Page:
TORONTO (CP) – Georges St. Pierre is on his way to becoming Canada’s first million-dollar mixed martial arts fighter.
On Friday the charismatic 170-pounder from Montreal was granted a second shot at UFC welterweight champion Matt Hughes.
There is no date yet for the title fight, but the St. Pierre camp expects it in early September. Las Vegas is the likely site.
Ultimate Fighting Championship president Dana White made the championship bout announcement Friday in a taped message during a Toronto appearance by the Montreal fighter and lightweights Mark Hominick and Sam Stout, who train out of London, Ont.
The title bout adds to St. Pierre’s status in the sport – and his bank account.
“He’s making serious money,” said Stephane Patry, St. Pierre’s manager and president of the Montreal-based TKO promotions company.
“(In 2005) he made close to $350,000. And if everything goes as planned, this year he’s going to make close to a million. He’s making a lot of money with his fights, and also a lot of money with his endorsements.
“It’s safe to say he’s going to be a millionaire.”
St. Pierre, 24, is already one of the UFC’s most popular fighters. He has a chiselled body and Hollywood good looks – think a young Jean-Claude Van Damme, albeit with a telltale hint of wrestler’s ear – with explosive weapons in the ring.
Fans love him. After taking down veteran Sean Sherk in UFC 56: Full Force in November 2005, St. Pierre got down on his knees in the Octagon and begged for another title shot.
He has celebrated victories in the ring by doing a backflip, breakdancing and pretending to strap on a championship belt.
Hughes, a hard-nosed champion with a penchant for playing head games, is the only blemish on the St. Pierre record, defeating the Canadian in UFC 50: The War of 04 in October 2004 in Atlantic City, N.J., in a bout for the vacant 170-pound title.
St. Pierre started well against Hughes in that fight, getting his attention with a spinning side kick to the gut. But St. Pierre went for a kimura hold late in the round and Hughes reversed it, catching him in an armbar. It was either tap out or have your arm broken. St. Hughes submitted with one second remaining in the first round.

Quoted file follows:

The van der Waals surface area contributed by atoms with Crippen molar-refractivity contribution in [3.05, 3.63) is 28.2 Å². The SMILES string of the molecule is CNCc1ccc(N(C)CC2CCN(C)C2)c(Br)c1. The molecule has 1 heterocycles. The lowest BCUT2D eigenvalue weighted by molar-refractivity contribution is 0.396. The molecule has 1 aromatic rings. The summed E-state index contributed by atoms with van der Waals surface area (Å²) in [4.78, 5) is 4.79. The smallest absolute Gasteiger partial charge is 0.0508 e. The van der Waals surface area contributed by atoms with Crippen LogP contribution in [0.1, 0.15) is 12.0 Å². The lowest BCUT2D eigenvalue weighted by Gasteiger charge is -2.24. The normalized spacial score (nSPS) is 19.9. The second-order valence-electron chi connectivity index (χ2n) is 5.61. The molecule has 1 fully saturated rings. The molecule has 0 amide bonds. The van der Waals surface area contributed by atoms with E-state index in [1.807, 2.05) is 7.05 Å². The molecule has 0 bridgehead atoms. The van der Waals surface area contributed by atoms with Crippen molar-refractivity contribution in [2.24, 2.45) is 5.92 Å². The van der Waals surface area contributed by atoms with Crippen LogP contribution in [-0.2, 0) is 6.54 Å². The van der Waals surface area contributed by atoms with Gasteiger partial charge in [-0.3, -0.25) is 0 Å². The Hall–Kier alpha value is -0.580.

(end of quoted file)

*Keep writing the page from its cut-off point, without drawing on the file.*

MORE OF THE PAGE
The Canadian, known as Rush or GSP, says Hughes did not see the real St. Pierre that night.
“I will prove to everybody I’m better than him,” a smiling St. Pierre said Friday.
His manager was even more confident.
“Georges will beat him for sure,” Patry said. “You can bet your house, your car, anything you have. Georges will win that fight.”
While Patry is obviously biased, he is also a canny judge of talent. At UFC 58: USA vs. Canada in March, he correctly called an upset win by Hominick, a 5-1 underdog against veteran Yves Edwards.
St. Pierre raised his MMA record to 12-1-0 when he scored a split decision over former champion B.J. Penn in UFC 58 in Las Vegas. St. Pierre agreed to that fight, only if a title shot came with the contract.
But while he won the promise of a chance at the championship, St. Pierre knew he may have to wait. That changed Friday.
“To hear it from the (UFC) president is very exciting,” he said.
St. Pierre showed his heart against Penn, who had the best of the early going and quickly began work on altering his opponent’s good looks. But a bloodied St. Pierre rode out the storm and then began to impose his will on the Hawaiian, taking him down repeatedly.
St. Pierre sees his comeback against Penn as the answer to critics who said he was “mentally weak.”
Still, the Canadian paid a price for the Penn win, leaving the ring with his shaved head pebbled with welts and abrasions and his nose swollen. The good news was nothing was broken.
He took a week off in Mexico after the fight – “I swam with dolphins” – and then resumed training.
Penn is a common foe for St. Pierre and Hughes.
Hughes, whose record is 40-4-0, lost his welterweight title to Penn in UFC 46: Supernatural in January 2004. He won it back after Penn was stripped of the championship belt in a dispute with the UFC.
Hughes, 32, is slated to meet UFC legend Royce Gracie in UFC 60: Hughes vs. Gracie in a non-title fight on May 27 in Los Angeles.
The champion is no stranger to fighting Canadians. He stopped Toronto’s Carlos Newton in both UFC 34: High Voltage in November 2001 (when he won the title for the first time) and UFC 38: Brawl at the Hall in July 2002.